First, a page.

I often (probably too often for my husband's taste) complain about female representation in film and in movies. Mad Max = Good. Jurassic World = Bad. Sometimes it's difficult for me to articulate what constitutes positive and negative portrayals of women. Sometimes it's hard to talk about what I want without asking writers and directors to resort to tokenism.
(I think the best explanation for why other people and I keep harping on this and keep having this conversation came from the /Filmcast in which they discussed the movie Jurassic World, so listen to that if you want to truly get it. What it amounts to is that, when we complain, it's only to draw attention to the subject of diversity. We're not saying you *should* make all your characters female (or Asian or black or Hispanic or...). We're just pointing out whenever there's yet another cast full of white dudes doing stuff and being heroes and trying to explain why it doesn't necessarily have to be that way.)
Anyway. I recently read a novel whose main character was the perfect depiction of a female character. She did everything right, feminism-wise. She chose herself. She didn't slut-shame, even though she herself wasn't DTF. She wanted more from life than just a man. She saw the other side of every argument and didn't even reject those who were rejecting her. She was stoic, thoughtful perfection.
And it was so boring.
Everything about the main character seemed calculated to tick all the right boxes: "If this were any other book, here's where they'd expect her to go gaga for the nice boy-next-door, but let's not do that because FEMINISM" or "In the past the main character would've had THOUGHTS about her friend's promiscuity (especially considering premarital boning was a big no-no for the MC), but we're all SEX POSITIVE all the time now" or "Here's where she'd be an actual petulant teenager, but we're subverting that stereotype." Her only flaw was believing (wrongly) that she was flawed. Which sounds kind of compelling to me now, but wasn't so exciting to read in novel form.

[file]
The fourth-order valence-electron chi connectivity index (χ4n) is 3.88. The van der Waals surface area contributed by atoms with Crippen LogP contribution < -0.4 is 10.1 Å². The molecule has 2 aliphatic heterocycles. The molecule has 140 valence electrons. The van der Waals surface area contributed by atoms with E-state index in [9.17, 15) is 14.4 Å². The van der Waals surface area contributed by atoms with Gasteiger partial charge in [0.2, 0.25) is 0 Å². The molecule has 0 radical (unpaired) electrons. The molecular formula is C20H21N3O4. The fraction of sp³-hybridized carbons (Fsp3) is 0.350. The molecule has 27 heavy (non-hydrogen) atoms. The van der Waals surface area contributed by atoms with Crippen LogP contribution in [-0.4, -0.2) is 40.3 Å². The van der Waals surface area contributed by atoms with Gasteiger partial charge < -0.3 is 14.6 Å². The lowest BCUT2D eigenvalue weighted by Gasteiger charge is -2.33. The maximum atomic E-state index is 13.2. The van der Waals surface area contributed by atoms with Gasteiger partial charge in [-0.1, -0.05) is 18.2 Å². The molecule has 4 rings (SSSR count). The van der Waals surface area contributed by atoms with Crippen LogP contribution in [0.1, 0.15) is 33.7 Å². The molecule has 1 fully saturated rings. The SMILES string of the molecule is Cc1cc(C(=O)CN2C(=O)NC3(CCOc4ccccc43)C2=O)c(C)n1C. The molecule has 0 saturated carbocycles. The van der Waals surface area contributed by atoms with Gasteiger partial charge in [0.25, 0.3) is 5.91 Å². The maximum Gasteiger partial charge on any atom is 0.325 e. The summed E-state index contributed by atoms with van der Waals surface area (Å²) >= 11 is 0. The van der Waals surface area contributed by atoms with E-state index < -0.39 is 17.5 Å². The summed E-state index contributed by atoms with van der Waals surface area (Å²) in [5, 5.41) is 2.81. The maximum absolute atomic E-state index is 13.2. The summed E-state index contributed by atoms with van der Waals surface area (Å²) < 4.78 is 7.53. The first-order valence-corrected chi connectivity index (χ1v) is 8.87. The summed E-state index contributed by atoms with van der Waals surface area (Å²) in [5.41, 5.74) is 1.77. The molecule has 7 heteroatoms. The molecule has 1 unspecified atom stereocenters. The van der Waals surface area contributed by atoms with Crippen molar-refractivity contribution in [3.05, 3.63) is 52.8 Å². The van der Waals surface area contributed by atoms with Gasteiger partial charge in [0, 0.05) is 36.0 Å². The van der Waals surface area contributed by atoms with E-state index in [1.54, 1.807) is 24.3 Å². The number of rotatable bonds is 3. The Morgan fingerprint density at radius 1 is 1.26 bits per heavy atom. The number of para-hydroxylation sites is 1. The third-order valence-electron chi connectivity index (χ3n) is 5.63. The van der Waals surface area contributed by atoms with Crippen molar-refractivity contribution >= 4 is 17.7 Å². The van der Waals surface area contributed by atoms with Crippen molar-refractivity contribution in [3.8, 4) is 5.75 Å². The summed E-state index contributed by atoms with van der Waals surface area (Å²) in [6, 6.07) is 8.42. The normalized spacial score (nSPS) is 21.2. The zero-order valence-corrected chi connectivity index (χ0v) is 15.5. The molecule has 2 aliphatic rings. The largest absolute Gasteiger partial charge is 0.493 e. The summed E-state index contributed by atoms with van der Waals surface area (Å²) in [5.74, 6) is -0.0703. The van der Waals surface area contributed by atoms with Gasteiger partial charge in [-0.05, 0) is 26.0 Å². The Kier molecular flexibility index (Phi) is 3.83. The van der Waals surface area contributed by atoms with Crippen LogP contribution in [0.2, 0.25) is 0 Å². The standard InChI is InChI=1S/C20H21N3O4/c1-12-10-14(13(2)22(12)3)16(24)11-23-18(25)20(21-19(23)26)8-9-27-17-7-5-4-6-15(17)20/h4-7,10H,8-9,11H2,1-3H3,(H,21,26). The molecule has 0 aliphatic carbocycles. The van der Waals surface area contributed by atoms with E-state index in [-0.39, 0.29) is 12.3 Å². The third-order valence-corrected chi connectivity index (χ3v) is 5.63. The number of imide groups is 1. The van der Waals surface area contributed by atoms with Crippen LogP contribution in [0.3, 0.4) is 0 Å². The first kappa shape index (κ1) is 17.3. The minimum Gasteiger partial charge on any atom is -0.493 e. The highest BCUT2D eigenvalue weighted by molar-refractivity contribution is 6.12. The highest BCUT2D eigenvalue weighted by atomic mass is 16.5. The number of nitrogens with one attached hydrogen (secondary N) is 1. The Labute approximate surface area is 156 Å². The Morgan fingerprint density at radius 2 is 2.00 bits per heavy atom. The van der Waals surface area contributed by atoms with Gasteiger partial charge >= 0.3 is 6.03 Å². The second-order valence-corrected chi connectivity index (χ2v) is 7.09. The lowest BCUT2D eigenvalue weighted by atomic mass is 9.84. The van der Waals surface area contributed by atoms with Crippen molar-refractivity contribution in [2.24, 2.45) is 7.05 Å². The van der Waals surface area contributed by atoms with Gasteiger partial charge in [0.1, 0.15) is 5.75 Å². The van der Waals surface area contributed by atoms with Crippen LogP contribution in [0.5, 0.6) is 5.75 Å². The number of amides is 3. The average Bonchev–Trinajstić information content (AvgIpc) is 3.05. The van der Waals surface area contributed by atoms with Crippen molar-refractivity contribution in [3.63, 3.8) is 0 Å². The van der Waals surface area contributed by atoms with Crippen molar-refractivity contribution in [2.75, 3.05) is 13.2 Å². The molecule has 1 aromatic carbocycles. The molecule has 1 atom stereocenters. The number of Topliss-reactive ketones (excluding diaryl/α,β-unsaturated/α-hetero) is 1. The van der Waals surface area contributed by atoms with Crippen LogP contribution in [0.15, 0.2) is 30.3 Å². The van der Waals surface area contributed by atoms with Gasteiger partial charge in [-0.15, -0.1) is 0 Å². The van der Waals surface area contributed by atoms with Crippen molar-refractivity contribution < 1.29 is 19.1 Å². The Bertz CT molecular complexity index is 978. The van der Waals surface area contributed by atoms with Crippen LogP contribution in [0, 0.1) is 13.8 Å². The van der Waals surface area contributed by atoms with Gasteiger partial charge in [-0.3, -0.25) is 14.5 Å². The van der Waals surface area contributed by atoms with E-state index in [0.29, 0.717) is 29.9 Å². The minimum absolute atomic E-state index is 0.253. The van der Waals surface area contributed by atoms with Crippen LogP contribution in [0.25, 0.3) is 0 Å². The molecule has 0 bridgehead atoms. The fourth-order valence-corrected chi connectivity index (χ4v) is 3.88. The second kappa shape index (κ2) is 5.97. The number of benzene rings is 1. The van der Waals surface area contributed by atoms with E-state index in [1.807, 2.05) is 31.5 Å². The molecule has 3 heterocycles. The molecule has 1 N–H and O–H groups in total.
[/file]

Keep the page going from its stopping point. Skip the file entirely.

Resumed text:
It was as if this protagonist had been computer generated by a political correctness machine.
Though I liked a lot of things about the book, especially the premise, I felt very conflicted after I finished it, like, this is what I've been asking for. This is what we've been asking for, especially in young adult books. We want acceptance. We want diversity. We want positive portrayals of women. But positive doesn't mean sanitized.
Not all women are perfect, just as not all men are perfect. Sometimes we choose the guy, even when we know we should be focusing on ourselves. Sometimes we think bad thoughts about the people around us because we're dealing with our own shit. And we make mistakes and we get through it. It was part of the reason I loved Girl on the Train so much. The main character in that book was a real living, breathing human. She was a hot mess, sure, but she was trying to overcome that. She was trying to figure out her life.
And that's what it's about, right? When we engage in a story,we want it to be about people who are flawed but trying to be better, who make mistakes and try to learn from them. When the character's already reached perfection, what do they have to learn from the story and, by proxy, what do we?
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